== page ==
NSF CAREER Webinar

NSF CAREER Webinar
May 15, 2018, 1:00pm-3:00pm (EDT)

 The NSF CAREER Coordinating Committee hosts a webinar to answer participants’ questions about development and submission of proposals to the NSF Faculty Early Career Development Program (CAREER). The webinar will give participants the opportunity to interact with members of the NSF-wide CAREER Coordinating Committee in a question-and-answer format.

In preparation for the webinar, participants are strongly encouraged to consult material available on-line concerning the CAREER program. In particular, the CAREER program web page has a wealth of current information about the program, including:

Additionally, there is a video of a live presentation about the CAREER program accessible through the library of videos from a recent NSF Grants Conference.

How to Submit Questions:

Participants may submit questions about CAREER proposal development and submission in advance of the webinar by sending e-mail to:  careerwebinarqs@nsf.gov  Questions received by May 11, 2018 will be considered for inclusion in the webinar.

Please note that questions regarding eligibility for the CAREER program in any individual case will not be addressed during the webinar.  Questions about the CAREER program that are not covered during the webinar should be directed to the appropriate NSF Divisional contact shown on the web page http://www.nsf.gov/crssprgm/career/contacts.jsp

Registration:

Participants should register in advance.

How to Access the Webinar:

Video and audio for the webinar are provided separately.

  • Video (no sound provided):
    • Use a web browser to access the webinar video.
    • Event number: 747 446 558
    • Event password: Career2018!
  • Audio:
    • Call 1-877-951-7311 (USA toll free)
    • Participant passcode: 5332898
    • For real-time closed captioning, visit http://fedrcc.us/ and input event confirmation number 3582723.
    • US-based participants who are out of the country during the webinar may obtain an international dial-in number by sending a request to careerwebinarqs@nsf.gov
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NSF CAREER Grant Writing Workshop

NSF CAREER Grant Writing Workshop
Wednesday May 9 from 9 am – 1 pm
Location:  Eccles Board Room (1850 WEB)

The College of Engineering, The College of Science, and the VP for Research office are jointly sponsoring an NSF CAREER Grant Writing Workshop. Any faculty on campus planning to submit an NSF CAREER grant for the July 2018 deadlines are welcome to join us for these workshops.
Workshop Leaders:
Dr. Cynthia Furse (ECE and AVP for Research) cfurse@ece.utah.edu
Dr. Eric Eddings (Assoc. Dean for Research, College of Engineering)
Karen Krapcho (Broader Impacts Specialist, Research Development Office)

To register, please click HERE.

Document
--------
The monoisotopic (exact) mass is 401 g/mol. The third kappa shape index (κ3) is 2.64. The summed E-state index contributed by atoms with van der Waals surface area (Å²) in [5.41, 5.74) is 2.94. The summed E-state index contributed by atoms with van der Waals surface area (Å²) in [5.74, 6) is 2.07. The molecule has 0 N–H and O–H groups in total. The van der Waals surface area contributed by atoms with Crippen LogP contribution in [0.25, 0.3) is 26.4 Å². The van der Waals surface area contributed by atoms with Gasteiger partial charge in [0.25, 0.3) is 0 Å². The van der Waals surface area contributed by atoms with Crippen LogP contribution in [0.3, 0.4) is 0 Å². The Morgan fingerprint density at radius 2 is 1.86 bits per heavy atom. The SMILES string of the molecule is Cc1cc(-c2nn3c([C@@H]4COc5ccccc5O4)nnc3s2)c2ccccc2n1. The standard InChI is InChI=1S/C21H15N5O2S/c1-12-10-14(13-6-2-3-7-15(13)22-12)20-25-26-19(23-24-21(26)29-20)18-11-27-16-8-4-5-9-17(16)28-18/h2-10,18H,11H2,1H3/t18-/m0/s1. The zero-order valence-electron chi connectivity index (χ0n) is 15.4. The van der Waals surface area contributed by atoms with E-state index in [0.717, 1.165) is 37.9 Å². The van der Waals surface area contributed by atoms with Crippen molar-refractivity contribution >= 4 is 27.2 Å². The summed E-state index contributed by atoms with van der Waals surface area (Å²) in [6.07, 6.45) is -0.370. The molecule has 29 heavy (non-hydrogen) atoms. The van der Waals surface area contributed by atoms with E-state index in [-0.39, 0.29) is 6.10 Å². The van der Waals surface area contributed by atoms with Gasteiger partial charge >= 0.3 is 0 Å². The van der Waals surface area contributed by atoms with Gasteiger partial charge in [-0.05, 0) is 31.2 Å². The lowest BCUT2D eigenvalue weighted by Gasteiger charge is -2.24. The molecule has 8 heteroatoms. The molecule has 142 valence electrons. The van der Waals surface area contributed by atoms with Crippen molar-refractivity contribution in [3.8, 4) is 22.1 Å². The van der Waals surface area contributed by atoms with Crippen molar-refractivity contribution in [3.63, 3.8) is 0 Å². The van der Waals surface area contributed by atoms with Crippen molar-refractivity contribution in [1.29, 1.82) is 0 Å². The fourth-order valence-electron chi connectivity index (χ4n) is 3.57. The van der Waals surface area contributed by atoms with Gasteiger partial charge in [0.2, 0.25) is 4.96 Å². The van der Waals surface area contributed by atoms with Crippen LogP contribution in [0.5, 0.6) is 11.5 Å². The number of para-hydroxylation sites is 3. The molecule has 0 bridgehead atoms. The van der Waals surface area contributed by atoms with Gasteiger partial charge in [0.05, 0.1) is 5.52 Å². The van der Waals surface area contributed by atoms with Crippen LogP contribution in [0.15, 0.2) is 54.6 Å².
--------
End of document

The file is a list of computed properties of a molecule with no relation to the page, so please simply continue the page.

BEFORE THE WORKSHOP

Schedule:

Overview of the parts of your NSF Career Proposal
Overview of Resources (online) for NSF proposal writing
9:00am-10:00am
Eccles Board Room (1850 WEB)

Research Plan & Your Killer App 
(bring a 1-paragraph description of what you would like to accomplish in your grant)
10:00am-11:00am
Eccles Board Room (1850 WEB)

Education Plans – UofU Resources for Education & Outreach
11:00am-12:00am
Eccles Board Room (1850 WEB)

Examples of Successful Career Grants (recent awardees joining us for lunch)
Lunch provided (please RSVP)
12:00am-1:00am
Eccles Board Room (1850 WEB)

Resources:

UofU Grant Writing Resources:  OSP.utah.edu (Grants LifeCycle)

NSF CAREER Website

NSF Grant Application Writer’s Workbook (order online)

NSF Career Grant Writing Workshop (canvas site)

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Corporate and Foundation Funding Opportunities

Misk Grand Challenges
Deadline: May 2, 2018

The Bill and Melinda Gates Foundation and the Misk Foundation (the non-profit philanthropic foundation established by Saudi Arabia’s Crown Prince Mohammed bin Salman), have partnered to launch the Misk Grand Challenges. This new effort, to run over the next three years, will offer 100 innovators $100,000 each to turn ideas into proof of concept, with the opportunity to seek more funding following the proof of concept.

The Misk Grand Challenges plans to launch new challenges every six months, with the two initial challenges available for applicants right now:

Global Citizenship:
Seeking bright ideas for how young people can help deliver the Global Goals for Sustainable Development.

Education:
Seeking innovative solutions to transform our education systems and empower young people to succeed in the knowledge economy.

Applications are accepted online and must adhere to the application form guidelines. Funds are awarded over a two-year period and will not exceed $100,000. There is no limit on the number of applications the U can submit, though only one proposal is accepted per applicant. Please contact Chris Ostrander (chris.ostrander@utah.edu, x57220) if you plan to apply.

William T. Grant Foundation
LOI Deadline: May 2, 2018

WT Grant and is accepting LOI for research grants through May 2, 2018.  The Foundation’s mission is to support research to improve the lives of young people ages 5-25 in the United States. Research grants typically range between $100,000 and $1,000,000, cover two to four years of support, and must inform programs, policies, or practices to reduce youth inequality or improve the use of research evidence in ways that benefit youth. The foundation has released a very detailed application guide to inform letters of inquiry and proposals.